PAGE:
Review by lor68
4 stars Another classic regarding such an experimental Fusion, one of the best references for some US bands like TUNNELS, nowadays!! Godsall and Jones, above all, are inspiring musicians here, despite of being a bit cold in some circumstances only... I can suggest this work to their new listeners and regarding of every decent fusion discography!!
Review by greenback
SPECIAL COLLABORATOR Honorary Collaborator
4 stars Conventional very good fusion. Even funny. Compared to "Unorthodox Behaviour" and "Moroccan Roll", the compositions here are a bit more diluted: the tracks are less loaded, although there are bits where the bass and drums are complex and fast. The rythmic electric guitar is slightly razor. There are less solos than on the previous albums. The keyboards have the typical modern fusion sound. Phil COLLINS, on drums, is very good but his '76 peak is passed, so he took it easier here.
Review by Gatot
SPECIAL COLLABORATOR Honorary Collaborator
4 stars "Cambodia" is probably the track that got my attention the first time I played this album. It has a very nuanced style through the sound creation the track produces. The other track that also attract me is "D.M.Z.". Musically, the band had tried to maintain their composition through the mix of heavier elements from jazz and rock. On musicianship I can hear how John Goodsall (guitar) had perfected his guitar-playing mode. Phil Collins drumming only share two tracks while major portion of drum isperformed by Michael Clarke. Am quite happy with the facts that Percy Jones plays more bass guitar than John Giblin. I personally prefer Percy Jones bass playing style than John Giblin because his style fits the music of Brand X really well. John Giblin whom I knew well through his contribution with Peter Gabriel. Giblin's style is more suitable with Peter Gabriel music, I think. Robun Lumley plays keyboard more than Peter Robinson.

I personally enjoy this album even though I prefer their "Morrocan Roll" album. Yes, it's an excellent addition to any prog music especially in the vein of jazz rock fusion . Keep on proggin' ..!

Peace on earth and mercy mild - GW

Review by Bj-1
SPECIAL COLLABORATOR Honorary Collaborator
3 stars Mostly for fans this time around as this is basically a collection of tracks that didn't make it to the "Product" album the year before. Still some really good material here but without the usual fire that made 'Moroccan Roll' and 'Unorthodox Behaviour' so spectacular. Phil Collins is only present on a couple of tracks here though Mike Clarke rocks these tracks like no other (as usual), and Percy Jones is at his fretless best. Highlight's include "Voidorama" and "Triumphant Limp", two classic Brand X tunes. Still not an essential album by any means unless you want more from this band. 3.5/5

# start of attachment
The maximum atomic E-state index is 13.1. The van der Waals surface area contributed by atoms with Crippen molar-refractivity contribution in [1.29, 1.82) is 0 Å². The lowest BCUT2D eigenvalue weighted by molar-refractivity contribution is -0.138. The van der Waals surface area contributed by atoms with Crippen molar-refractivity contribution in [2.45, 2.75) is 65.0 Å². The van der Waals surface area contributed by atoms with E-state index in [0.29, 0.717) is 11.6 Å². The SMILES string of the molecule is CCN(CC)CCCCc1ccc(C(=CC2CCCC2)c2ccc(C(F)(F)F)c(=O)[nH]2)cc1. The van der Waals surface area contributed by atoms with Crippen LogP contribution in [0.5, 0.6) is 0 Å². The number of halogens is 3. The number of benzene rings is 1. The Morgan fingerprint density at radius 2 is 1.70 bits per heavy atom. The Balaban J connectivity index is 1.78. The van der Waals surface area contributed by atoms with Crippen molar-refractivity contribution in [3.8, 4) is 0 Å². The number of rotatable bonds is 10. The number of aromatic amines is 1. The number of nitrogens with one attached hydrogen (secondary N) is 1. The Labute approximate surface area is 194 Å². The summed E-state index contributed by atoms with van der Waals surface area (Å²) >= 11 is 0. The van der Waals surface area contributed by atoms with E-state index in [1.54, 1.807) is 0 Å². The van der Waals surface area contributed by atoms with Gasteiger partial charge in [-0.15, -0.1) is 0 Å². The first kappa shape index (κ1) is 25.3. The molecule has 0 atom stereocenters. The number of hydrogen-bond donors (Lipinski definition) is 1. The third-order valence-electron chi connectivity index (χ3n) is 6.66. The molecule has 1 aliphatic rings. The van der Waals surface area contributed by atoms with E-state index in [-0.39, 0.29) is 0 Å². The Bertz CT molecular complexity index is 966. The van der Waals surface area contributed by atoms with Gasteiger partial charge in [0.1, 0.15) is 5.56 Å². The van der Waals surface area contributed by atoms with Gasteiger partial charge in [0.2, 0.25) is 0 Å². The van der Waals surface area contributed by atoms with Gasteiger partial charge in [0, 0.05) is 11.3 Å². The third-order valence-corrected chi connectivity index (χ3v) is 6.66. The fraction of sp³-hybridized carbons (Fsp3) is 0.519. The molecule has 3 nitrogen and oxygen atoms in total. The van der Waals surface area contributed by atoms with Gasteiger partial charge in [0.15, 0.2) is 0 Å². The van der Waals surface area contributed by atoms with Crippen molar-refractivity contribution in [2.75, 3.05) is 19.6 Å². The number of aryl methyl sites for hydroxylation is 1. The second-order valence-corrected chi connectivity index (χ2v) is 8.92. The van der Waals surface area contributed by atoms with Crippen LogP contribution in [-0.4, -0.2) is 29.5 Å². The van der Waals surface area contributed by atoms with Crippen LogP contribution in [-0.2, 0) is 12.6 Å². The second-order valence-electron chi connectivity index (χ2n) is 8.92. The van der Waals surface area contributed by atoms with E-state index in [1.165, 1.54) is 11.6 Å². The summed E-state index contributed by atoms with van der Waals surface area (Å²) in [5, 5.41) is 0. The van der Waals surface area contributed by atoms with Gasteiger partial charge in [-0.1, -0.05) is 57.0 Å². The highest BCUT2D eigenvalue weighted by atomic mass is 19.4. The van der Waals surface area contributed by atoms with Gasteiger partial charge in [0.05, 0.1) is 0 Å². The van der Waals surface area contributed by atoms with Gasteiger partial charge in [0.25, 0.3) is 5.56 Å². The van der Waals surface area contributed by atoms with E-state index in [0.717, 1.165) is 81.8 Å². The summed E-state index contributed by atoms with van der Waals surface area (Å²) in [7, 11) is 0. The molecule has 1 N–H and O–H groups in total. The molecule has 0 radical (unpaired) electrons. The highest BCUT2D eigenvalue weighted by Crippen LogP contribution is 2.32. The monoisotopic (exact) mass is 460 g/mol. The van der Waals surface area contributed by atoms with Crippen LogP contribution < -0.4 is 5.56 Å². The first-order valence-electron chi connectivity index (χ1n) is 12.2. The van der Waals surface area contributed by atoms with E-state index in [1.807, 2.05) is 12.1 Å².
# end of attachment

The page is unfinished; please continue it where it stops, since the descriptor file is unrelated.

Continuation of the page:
Review by hdfisch
3 stars By the time of relase of this album Brand X certainly had passed already their pinnacle which had been with their first two releases. Nonetheless the clearly better second half of this disk saves it from being considered completely redundant. First two tracks are more or less just quite pleasant but rather boring and ordinary jazz fusion and "Act of Will" is at least for me the worst and most horrible one featuring some awful vocoded vocals. Things start to get slowly better with "Fragile!" and the following guitar-orientated is the (only?) highlight of this rather mediocre (compared to earlier ones) album. Last two tracks are quite good jazz-rock but of course not to be compared with works by Mahavishnu, RTF, Soft Machine or Nucleus. This record had been for sure not an essential one anymore by this group but still slightly better than the previous one although Collins contributed here only 2 of the 7 tracks. Still good for 3 stars I would say!
Review by Evolver
SPECIAL COLLABORATOR Crossover & JR/F/Canterbury Teams
4 stars No, they don't hurt at all.

This is one of the better Brand X albums. Why? Well, first of all, and probably mainly, there is an appearance by Phil Collins the drummer on two of the tracks. Phil Collins the drummer is an excellent musician. Luckily, there is no sign of Phil Collins the singer. When Phil Collins the singer shows up on a Brand X recording, he seems to be unaware that Brand X is a fusion band, and not a pop combo.